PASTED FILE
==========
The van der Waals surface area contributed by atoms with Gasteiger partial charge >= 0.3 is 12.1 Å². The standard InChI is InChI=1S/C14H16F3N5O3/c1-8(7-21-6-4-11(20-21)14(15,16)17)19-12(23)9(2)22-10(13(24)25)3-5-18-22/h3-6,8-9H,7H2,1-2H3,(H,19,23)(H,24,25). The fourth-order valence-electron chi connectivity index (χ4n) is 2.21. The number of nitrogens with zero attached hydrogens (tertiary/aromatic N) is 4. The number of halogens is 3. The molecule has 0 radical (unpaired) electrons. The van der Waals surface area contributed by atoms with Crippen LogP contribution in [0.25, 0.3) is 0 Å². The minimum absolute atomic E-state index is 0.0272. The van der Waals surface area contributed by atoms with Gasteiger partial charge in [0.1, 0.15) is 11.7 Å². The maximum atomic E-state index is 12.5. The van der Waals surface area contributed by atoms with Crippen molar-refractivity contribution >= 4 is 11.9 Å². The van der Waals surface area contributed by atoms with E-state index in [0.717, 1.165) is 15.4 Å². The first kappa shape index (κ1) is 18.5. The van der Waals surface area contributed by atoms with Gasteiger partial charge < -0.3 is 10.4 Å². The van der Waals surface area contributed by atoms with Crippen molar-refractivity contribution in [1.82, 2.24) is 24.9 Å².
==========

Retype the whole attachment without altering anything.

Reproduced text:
The van der Waals surface area contributed by atoms with Gasteiger partial charge >= 0.3 is 12.1 Å². The standard InChI is InChI=1S/C14H16F3N5O3/c1-8(7-21-6-4-11(20-21)14(15,16)17)19-12(23)9(2)22-10(13(24)25)3-5-18-22/h3-6,8-9H,7H2,1-2H3,(H,19,23)(H,24,25). The fourth-order valence-electron chi connectivity index (χ4n) is 2.21. The number of nitrogens with zero attached hydrogens (tertiary/aromatic N) is 4. The number of halogens is 3. The molecule has 0 radical (unpaired) electrons. The van der Waals surface area contributed by atoms with Crippen LogP contribution in [0.25, 0.3) is 0 Å². The minimum absolute atomic E-state index is 0.0272. The van der Waals surface area contributed by atoms with Gasteiger partial charge in [0.1, 0.15) is 11.7 Å². The maximum atomic E-state index is 12.5. The van der Waals surface area contributed by atoms with Crippen molar-refractivity contribution >= 4 is 11.9 Å². The van der Waals surface area contributed by atoms with E-state index in [0.717, 1.165) is 15.4 Å². The first kappa shape index (κ1) is 18.5. The van der Waals surface area contributed by atoms with Gasteiger partial charge < -0.3 is 10.4 Å². The van der Waals surface area contributed by atoms with Crippen molar-refractivity contribution in [1.82, 2.24) is 24.9 Å².